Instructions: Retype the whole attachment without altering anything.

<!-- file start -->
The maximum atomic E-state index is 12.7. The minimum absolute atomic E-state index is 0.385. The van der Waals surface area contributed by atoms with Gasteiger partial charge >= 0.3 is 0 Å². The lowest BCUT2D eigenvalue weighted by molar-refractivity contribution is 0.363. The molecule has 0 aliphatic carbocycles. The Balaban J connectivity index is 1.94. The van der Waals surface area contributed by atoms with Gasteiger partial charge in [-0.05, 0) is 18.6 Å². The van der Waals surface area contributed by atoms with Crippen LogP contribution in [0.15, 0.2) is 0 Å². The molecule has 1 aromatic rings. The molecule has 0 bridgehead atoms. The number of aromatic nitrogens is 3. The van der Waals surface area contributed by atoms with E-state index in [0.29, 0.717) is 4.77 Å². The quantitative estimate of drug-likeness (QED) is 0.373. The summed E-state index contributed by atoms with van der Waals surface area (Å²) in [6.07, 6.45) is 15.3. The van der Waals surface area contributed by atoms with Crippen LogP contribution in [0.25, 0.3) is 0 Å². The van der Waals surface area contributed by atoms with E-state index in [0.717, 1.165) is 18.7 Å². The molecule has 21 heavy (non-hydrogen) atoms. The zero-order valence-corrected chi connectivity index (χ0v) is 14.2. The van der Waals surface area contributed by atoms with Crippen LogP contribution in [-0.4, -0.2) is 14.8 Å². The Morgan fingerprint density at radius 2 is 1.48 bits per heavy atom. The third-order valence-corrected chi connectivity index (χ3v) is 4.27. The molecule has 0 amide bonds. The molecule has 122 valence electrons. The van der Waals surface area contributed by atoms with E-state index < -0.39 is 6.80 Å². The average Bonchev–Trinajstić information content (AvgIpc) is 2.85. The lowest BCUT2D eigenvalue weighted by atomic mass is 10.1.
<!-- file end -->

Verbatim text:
The maximum atomic E-state index is 12.7. The minimum absolute atomic E-state index is 0.385. The van der Waals surface area contributed by atoms with Gasteiger partial charge >= 0.3 is 0 Å². The lowest BCUT2D eigenvalue weighted by molar-refractivity contribution is 0.363. The molecule has 0 aliphatic carbocycles. The Balaban J connectivity index is 1.94. The van der Waals surface area contributed by atoms with Gasteiger partial charge in [-0.05, 0) is 18.6 Å². The van der Waals surface area contributed by atoms with Crippen LogP contribution in [0.15, 0.2) is 0 Å². The molecule has 1 aromatic rings. The molecule has 0 bridgehead atoms. The number of aromatic nitrogens is 3. The van der Waals surface area contributed by atoms with E-state index in [0.29, 0.717) is 4.77 Å². The quantitative estimate of drug-likeness (QED) is 0.373. The summed E-state index contributed by atoms with van der Waals surface area (Å²) in [6.07, 6.45) is 15.3. The van der Waals surface area contributed by atoms with Crippen LogP contribution in [0.25, 0.3) is 0 Å². The van der Waals surface area contributed by atoms with E-state index in [0.717, 1.165) is 18.7 Å². The molecule has 21 heavy (non-hydrogen) atoms. The zero-order valence-corrected chi connectivity index (χ0v) is 14.2. The van der Waals surface area contributed by atoms with Crippen LogP contribution in [-0.4, -0.2) is 14.8 Å². The Morgan fingerprint density at radius 2 is 1.48 bits per heavy atom. The third-order valence-corrected chi connectivity index (χ3v) is 4.27. The molecule has 0 amide bonds. The molecule has 122 valence electrons. The van der Waals surface area contributed by atoms with E-state index < -0.39 is 6.80 Å². The average Bonchev–Trinajstić information content (AvgIpc) is 2.85. The lowest BCUT2D eigenvalue weighted by atomic mass is 10.1.